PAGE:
The high cost of health care has been a hot topic in the media, at the water cooler and in homes throughout the Milwaukee area for some time now. Some people who work in the health care industry may feel the need to defend the industry during these public debates. At the same time, however, health care fraud has cost taxpayers an exorbitant amount of money. The Department of Justice (DOJ) says that since January 2009 the agency has recovered nearly $20 billion, thanks in large part to whistleblowers who have come forward with evidence of fraud against federal health care programs.
Some readers of our Milwaukee employment law blog might sleep better tonight after reading about a recent whistleblower settlement. The $2.6 million agreement resolves allegations of Medicare fraud in a False Claims Act lawsuit filed against the owners of a chain of sleep clinics.
As lives wind down, some people require assistance with everyday tasks. One of the companies that caters to the growing population needing skilled nursing assistance is Life Care Centers of America Inc.
The fight to stop wrongdoing in the workplace is ongoing. In far too many cases, sex discrimination takes place, in which one gender is preferred by an employer or manager over the other. In still other cases, an employer will retaliate against a worker courageous enough to step forward and point out problems.
Back before modern communications systems made conversations between operators of one train and operators of another as simple as picking up a phone, signals were sent back and forth with blasts on the trains' whistles. Variations in whistle patterns meant different things to nearby railroad workers, drivers of motor vehicles and engineers on other trains.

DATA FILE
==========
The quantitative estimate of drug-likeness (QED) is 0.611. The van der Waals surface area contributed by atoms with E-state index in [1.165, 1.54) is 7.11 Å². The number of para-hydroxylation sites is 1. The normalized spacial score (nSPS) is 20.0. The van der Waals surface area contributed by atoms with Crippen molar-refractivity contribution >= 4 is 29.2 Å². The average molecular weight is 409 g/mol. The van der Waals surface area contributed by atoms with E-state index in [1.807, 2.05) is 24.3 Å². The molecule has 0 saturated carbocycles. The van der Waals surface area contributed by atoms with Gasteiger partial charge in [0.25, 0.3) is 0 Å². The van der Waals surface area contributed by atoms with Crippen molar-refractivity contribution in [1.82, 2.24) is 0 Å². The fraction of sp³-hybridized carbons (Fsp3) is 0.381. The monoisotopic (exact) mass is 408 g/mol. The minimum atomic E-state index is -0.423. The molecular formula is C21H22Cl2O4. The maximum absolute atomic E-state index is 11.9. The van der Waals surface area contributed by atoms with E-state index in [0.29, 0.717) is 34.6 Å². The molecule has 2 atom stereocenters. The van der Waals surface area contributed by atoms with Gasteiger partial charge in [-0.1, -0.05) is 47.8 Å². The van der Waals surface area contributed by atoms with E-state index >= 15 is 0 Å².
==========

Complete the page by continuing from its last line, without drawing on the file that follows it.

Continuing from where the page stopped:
To some, the term whistleblower brings up negative connotations. If you were to compare whistleblowers to a "rat" in a mafia movie, that would be a false equivalency. Whistleblowers provide a crucial service in the world of business and employment, ensuring that companies and even individual employees don't misappropriate their power or positions for illegal or nefarious means.
It's only about 171 miles in a straight line from Milwaukee to Lansing, Michigan. Of course, there's a fairly substantial body of water (and a bit of land) in between the two cities. Regardless of how you get there, Lansing is the capital of Michigan. As such, it's ground zero for the affair between two Michigan legislators and their botched cover-up that garnered national attention last year. A pair of aides to former representatives Cindy Gamrat and Todd Courser recently had their whistleblower lawsuits reinstated by a federal judge, according to media reports.
It happens in Milwaukee and it happens in cities and towns across the nation as well. When people blow the whistle on improper or illegal behavior in the workplace, they are often subjected to retaliation by supervisors and employers; retaliation that is expressly prohibited by law.
It is a rare sight these days to see members of the Democratic Party working with members of the Republican Party. While a tumultuous presidential election campaign is underway, a handful of Republicans and Democrats have found an issue on which they have some common ground: Whistleblowers.
Many Wisconsin residents use Bank of America for their various banking needs. On May 16, a female executive with BoA filed a 41-page complaint against the company in Manhattan federal court. In addition to gender discrimination allegations, the 42-year-old executive accused the nation's largest bank of engaging in illegal trading practices and violating whistle-blower protection laws.